…actually, can we first address the fact that “narrative” in sports games is such a bizarre concept? To date, only two sports titles have attempted a ‘true’ narrative, NBA 2K16, which was a poor exercise in self-indulgence, and FIFA17, which I thoroughly enjoyed. This baffles me though, since some of the greatest and emotional stories to hit the silver screen have revolved around sports. That’s the nifty thing about sports as a narrative vehicle, the sport itself is rarely the central theme, it’s just there to give context to the subjects the screen writer (and hopefully one day game developer) wants to explore. Rocky isn’t about two guys beating the hell out of each other, it’s about a working-class jobber chasing the American dream. Remember the Titans ain’t about throwing around a pig skin; it’s about addressing the systemic racism that was endemic in the American South in the 1960s. Hell, even Miracle, a film specifically about a momentous historical sporting event, is more concerned with exploring the nuances of the coach and the American society’s fear of Soviet supremacy than what’s happening on the ice. The point is, sports games can be an incredibly fruitful genre to tell a magnitude of diverse stories. FIFA17 has already dipped the industry’s toe into this uncharted water, and it was overwhelmingly successful. We just need other franchises to follow suit.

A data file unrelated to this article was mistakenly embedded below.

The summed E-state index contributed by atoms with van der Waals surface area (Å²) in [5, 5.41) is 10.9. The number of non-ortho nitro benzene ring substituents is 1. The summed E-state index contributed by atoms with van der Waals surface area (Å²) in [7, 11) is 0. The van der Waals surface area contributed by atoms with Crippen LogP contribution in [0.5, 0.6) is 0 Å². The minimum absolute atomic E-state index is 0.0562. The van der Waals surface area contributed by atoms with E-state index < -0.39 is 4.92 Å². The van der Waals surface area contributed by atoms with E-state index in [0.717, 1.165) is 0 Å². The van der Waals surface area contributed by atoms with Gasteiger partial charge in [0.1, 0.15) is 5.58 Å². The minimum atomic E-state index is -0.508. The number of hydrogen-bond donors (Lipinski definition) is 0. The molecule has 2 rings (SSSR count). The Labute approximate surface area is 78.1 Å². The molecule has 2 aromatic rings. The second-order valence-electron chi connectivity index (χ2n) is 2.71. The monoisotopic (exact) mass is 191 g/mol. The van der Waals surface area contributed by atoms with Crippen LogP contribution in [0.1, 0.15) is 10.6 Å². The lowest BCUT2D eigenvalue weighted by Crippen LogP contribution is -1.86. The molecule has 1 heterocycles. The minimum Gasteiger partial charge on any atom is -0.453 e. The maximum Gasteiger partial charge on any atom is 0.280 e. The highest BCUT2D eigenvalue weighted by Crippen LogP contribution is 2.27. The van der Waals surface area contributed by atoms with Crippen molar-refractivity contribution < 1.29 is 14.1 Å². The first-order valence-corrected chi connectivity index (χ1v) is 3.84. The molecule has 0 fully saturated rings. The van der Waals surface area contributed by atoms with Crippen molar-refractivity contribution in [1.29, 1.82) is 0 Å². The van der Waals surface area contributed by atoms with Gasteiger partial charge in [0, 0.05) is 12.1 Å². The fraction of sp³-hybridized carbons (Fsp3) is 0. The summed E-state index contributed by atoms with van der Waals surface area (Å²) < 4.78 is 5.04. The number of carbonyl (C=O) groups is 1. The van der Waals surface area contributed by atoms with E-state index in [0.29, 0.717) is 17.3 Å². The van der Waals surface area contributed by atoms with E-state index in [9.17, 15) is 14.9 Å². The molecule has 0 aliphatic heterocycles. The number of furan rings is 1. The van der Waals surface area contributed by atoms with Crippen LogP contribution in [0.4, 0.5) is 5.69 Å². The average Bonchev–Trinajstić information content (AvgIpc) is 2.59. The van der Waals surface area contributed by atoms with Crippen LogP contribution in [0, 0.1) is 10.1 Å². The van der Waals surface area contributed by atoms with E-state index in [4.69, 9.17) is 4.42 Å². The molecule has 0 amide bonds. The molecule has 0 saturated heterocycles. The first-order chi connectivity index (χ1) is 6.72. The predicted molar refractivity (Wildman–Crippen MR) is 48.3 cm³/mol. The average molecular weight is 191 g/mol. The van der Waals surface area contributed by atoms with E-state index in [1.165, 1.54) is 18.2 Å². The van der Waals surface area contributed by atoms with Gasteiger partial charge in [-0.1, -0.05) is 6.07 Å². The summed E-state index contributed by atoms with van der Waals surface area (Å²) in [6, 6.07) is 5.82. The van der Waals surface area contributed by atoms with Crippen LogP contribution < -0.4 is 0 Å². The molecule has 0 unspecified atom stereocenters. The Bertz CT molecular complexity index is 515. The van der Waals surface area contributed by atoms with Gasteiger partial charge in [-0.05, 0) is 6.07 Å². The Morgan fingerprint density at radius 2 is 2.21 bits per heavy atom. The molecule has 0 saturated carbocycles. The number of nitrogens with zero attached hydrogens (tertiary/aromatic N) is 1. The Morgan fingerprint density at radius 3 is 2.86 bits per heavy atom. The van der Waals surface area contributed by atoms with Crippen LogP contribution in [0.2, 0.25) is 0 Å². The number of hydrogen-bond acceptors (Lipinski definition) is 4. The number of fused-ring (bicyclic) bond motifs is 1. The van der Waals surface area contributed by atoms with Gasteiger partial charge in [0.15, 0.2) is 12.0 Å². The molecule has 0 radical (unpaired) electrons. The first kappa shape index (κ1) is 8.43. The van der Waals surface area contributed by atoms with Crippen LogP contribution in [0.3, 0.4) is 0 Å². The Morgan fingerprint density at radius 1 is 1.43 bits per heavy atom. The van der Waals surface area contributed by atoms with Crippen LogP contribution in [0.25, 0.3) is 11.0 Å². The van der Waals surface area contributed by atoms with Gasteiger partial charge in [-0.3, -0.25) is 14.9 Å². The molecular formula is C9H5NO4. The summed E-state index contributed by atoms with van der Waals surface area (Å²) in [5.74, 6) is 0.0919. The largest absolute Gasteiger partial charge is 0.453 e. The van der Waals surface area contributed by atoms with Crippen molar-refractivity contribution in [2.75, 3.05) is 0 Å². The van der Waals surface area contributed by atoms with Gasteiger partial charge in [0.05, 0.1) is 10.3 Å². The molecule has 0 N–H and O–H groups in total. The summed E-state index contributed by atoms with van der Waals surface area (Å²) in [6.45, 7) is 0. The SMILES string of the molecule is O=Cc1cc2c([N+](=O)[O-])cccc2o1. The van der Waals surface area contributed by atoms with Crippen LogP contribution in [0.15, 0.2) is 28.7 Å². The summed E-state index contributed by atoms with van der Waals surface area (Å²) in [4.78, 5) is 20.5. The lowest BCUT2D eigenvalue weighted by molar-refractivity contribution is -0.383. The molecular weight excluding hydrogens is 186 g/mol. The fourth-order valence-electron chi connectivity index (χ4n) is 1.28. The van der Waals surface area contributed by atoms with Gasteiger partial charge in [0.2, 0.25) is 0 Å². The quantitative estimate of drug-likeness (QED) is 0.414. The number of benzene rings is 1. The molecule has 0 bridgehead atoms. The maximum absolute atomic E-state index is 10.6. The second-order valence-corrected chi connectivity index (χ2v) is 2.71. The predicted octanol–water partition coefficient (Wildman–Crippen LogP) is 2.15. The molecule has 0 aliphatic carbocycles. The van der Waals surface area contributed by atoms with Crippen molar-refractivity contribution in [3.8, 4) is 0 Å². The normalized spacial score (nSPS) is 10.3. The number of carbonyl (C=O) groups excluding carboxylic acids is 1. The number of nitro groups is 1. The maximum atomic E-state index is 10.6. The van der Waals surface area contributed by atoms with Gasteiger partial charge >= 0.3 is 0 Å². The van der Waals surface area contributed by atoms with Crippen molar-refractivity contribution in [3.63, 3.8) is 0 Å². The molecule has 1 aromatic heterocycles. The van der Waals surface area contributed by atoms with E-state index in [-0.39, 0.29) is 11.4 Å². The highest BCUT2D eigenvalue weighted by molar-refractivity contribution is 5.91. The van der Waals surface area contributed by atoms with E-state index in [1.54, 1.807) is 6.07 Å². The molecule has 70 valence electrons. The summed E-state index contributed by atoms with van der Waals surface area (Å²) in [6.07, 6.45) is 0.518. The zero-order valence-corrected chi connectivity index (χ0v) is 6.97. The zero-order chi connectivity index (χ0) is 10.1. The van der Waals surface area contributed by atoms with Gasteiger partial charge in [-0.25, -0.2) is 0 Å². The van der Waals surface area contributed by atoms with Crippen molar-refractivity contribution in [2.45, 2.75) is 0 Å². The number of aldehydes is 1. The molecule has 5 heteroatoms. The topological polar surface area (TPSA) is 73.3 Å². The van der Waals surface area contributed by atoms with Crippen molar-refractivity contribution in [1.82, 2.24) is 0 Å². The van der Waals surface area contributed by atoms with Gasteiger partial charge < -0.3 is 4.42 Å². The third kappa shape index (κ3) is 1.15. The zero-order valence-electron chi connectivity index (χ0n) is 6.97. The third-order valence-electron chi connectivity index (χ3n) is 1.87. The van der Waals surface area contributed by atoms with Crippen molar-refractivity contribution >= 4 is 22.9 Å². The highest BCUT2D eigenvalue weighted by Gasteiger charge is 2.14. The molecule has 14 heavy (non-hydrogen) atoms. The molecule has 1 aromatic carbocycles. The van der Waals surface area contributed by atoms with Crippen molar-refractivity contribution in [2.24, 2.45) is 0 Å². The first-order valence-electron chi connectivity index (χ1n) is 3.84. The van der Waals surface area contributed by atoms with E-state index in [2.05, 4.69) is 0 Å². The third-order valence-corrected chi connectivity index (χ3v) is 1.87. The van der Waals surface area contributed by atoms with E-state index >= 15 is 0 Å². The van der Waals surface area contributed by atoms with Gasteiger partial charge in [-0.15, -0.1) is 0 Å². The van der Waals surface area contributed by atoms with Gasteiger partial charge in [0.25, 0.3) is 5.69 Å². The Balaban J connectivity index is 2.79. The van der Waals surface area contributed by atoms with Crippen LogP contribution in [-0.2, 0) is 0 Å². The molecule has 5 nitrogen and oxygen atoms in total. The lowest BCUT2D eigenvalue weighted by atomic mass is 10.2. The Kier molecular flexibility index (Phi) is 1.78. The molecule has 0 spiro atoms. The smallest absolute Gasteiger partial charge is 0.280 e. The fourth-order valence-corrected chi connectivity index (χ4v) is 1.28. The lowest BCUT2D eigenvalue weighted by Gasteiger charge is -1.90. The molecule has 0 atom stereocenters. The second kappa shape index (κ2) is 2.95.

However, if the prospect of full blown narrative endeavours appears to be too daunting a task, EA (and the minute number of other companies that make sports games) can start off small. Using our hypothetical ‘Be The Guy’ mode framework from earlier, let’s build upon it by adding small narrative elements. We could flesh out relationships with our teammates by adding dialogue trees and locker-room interactions. Befriending fellow athletes might add bonuses like having them pass to you more often, add morale boosts or have them stick up for you if plays get hairy. And obviously, the opposite could happen too. Just like real life, teammates would have differing personalities, where sometimes getting along just isn’t possible, which would create tensions.